Charles Robert Darwin was a naturalist whose theory of evolution through natural selection transformed the way the natural world was understood.
Darwin was born into a well-connected family in Shrewsbury, whose members included prominent writers, entrepreneurs and intellectuals. In 1831, during the course of his studies in medicine, Darwin took a position on a scientific expedition. Over five years he travelled the world on the ship HMS Beagle, encountering a huge variety of plant and animal life.
On his return to London in 1836, Darwin began systematically exploring the mechanisms through which this variety was created. He was influenced by the ideas of Thomas Malthus, and suggested that those organisms best suited to a particular environment were more likely to reproduce. This has become known in popular culture as the ‘survival of the fittest’. Darwin theorised that over time this would lead to change and variation between species.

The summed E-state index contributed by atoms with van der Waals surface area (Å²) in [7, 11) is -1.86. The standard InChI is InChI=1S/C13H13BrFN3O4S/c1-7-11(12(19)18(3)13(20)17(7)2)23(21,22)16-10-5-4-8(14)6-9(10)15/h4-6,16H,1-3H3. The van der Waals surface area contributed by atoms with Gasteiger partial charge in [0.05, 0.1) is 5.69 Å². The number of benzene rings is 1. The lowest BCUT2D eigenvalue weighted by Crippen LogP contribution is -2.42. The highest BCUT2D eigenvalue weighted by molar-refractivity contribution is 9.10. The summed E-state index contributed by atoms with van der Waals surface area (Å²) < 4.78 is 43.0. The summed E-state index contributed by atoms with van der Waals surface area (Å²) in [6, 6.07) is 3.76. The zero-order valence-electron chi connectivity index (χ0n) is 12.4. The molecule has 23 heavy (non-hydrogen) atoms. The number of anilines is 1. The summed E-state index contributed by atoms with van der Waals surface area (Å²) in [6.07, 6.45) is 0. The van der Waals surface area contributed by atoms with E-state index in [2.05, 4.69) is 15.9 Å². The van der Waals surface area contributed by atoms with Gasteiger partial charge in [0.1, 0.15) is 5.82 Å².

Darwin developed his theories of evolution over two decades. On discovering in 1858 that another naturalist, Alfred Russel Wallace, was developing similar ideas Darwin publicised his theories at a reading at the Linnean Society on 1st July. He then proceeded to publish On the Origin of Species by Means of Natural Selection a year later.
The book was immediately controversial. Its implications for the traditional Christian view of creation were immense, suggesting that life had evolved over a far greater timespan than biblical accounts. It also suggested that humans were simply another form of animal life, rather than a divine creation.
Darwin continued to publish books about human and animal evolution, with his theories becoming hugely influential within the field of the biological sciences.
Darwin died on 19 April 1882 and was buried at Westminster Abbey.